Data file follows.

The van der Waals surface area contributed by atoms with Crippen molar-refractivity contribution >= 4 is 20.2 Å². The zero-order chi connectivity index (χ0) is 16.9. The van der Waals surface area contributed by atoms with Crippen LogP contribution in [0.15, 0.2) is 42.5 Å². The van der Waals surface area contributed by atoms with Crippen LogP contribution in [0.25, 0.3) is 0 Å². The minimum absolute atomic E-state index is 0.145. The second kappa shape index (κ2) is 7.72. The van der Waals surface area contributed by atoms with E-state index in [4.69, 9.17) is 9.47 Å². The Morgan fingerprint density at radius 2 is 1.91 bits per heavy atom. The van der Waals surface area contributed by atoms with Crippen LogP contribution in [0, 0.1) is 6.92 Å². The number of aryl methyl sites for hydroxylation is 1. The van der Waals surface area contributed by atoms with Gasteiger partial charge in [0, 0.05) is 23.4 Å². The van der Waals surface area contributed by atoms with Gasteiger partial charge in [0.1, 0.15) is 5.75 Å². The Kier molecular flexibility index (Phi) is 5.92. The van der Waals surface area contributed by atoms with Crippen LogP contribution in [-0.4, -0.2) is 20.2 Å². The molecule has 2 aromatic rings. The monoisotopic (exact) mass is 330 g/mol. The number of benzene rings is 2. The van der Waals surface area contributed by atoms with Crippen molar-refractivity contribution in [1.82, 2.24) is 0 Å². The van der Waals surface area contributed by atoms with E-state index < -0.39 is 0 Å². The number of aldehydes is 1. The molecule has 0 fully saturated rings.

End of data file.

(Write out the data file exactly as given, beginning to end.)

The van der Waals surface area contributed by atoms with Crippen molar-refractivity contribution >= 4 is 20.2 Å². The zero-order chi connectivity index (χ0) is 16.9. The van der Waals surface area contributed by atoms with Crippen LogP contribution in [0.15, 0.2) is 42.5 Å². The van der Waals surface area contributed by atoms with Crippen LogP contribution in [0.25, 0.3) is 0 Å². The minimum absolute atomic E-state index is 0.145. The second kappa shape index (κ2) is 7.72. The van der Waals surface area contributed by atoms with E-state index in [4.69, 9.17) is 9.47 Å². The Morgan fingerprint density at radius 2 is 1.91 bits per heavy atom. The van der Waals surface area contributed by atoms with Crippen LogP contribution in [0, 0.1) is 6.92 Å². The number of aryl methyl sites for hydroxylation is 1. The van der Waals surface area contributed by atoms with Gasteiger partial charge in [0, 0.05) is 23.4 Å². The van der Waals surface area contributed by atoms with Gasteiger partial charge in [0.1, 0.15) is 5.75 Å². The Kier molecular flexibility index (Phi) is 5.92. The van der Waals surface area contributed by atoms with Crippen LogP contribution in [-0.4, -0.2) is 20.2 Å². The molecule has 2 aromatic rings. The monoisotopic (exact) mass is 330 g/mol. The number of benzene rings is 2. The van der Waals surface area contributed by atoms with Crippen molar-refractivity contribution in [1.82, 2.24) is 0 Å². The van der Waals surface area contributed by atoms with E-state index < -0.39 is 0 Å². The number of aldehydes is 1. The molecule has 0 fully saturated rings.